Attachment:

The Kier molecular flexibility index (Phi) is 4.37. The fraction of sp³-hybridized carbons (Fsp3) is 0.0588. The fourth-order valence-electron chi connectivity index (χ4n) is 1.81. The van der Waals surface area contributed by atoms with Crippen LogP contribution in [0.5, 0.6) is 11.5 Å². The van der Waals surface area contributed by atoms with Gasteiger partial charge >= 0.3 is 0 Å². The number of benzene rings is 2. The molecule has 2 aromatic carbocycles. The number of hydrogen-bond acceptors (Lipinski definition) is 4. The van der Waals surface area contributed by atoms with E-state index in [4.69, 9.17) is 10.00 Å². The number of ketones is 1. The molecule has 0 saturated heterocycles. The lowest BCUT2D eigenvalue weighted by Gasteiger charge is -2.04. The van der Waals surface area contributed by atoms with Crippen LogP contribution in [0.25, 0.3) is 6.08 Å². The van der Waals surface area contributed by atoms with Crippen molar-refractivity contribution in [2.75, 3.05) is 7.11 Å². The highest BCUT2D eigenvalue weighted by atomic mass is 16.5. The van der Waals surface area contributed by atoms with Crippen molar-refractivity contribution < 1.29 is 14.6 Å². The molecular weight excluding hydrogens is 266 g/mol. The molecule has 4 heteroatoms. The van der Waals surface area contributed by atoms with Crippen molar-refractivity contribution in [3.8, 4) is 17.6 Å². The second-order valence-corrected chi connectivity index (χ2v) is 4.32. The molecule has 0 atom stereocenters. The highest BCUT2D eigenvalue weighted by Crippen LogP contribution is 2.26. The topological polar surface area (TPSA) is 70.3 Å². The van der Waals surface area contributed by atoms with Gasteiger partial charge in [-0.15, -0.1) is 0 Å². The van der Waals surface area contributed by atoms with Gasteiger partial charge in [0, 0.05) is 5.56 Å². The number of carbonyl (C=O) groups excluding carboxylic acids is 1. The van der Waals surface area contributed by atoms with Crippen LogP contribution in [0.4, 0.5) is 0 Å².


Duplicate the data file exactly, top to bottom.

The Kier molecular flexibility index (Phi) is 4.37. The fraction of sp³-hybridized carbons (Fsp3) is 0.0588. The fourth-order valence-electron chi connectivity index (χ4n) is 1.81. The van der Waals surface area contributed by atoms with Crippen LogP contribution in [0.5, 0.6) is 11.5 Å². The van der Waals surface area contributed by atoms with Gasteiger partial charge >= 0.3 is 0 Å². The number of benzene rings is 2. The molecule has 2 aromatic carbocycles. The number of hydrogen-bond acceptors (Lipinski definition) is 4. The van der Waals surface area contributed by atoms with E-state index in [4.69, 9.17) is 10.00 Å². The number of ketones is 1. The molecule has 0 saturated heterocycles. The lowest BCUT2D eigenvalue weighted by Gasteiger charge is -2.04. The van der Waals surface area contributed by atoms with Crippen LogP contribution in [0.25, 0.3) is 6.08 Å². The van der Waals surface area contributed by atoms with Crippen molar-refractivity contribution in [2.75, 3.05) is 7.11 Å². The highest BCUT2D eigenvalue weighted by atomic mass is 16.5. The van der Waals surface area contributed by atoms with Crippen molar-refractivity contribution < 1.29 is 14.6 Å². The molecular weight excluding hydrogens is 266 g/mol. The molecule has 4 heteroatoms. The van der Waals surface area contributed by atoms with Crippen molar-refractivity contribution in [3.8, 4) is 17.6 Å². The second-order valence-corrected chi connectivity index (χ2v) is 4.32. The molecule has 0 atom stereocenters. The highest BCUT2D eigenvalue weighted by Crippen LogP contribution is 2.26. The topological polar surface area (TPSA) is 70.3 Å². The van der Waals surface area contributed by atoms with Gasteiger partial charge in [-0.15, -0.1) is 0 Å². The van der Waals surface area contributed by atoms with Gasteiger partial charge in [0, 0.05) is 5.56 Å². The number of carbonyl (C=O) groups excluding carboxylic acids is 1. The van der Waals surface area contributed by atoms with Crippen LogP contribution in [0.4, 0.5) is 0 Å².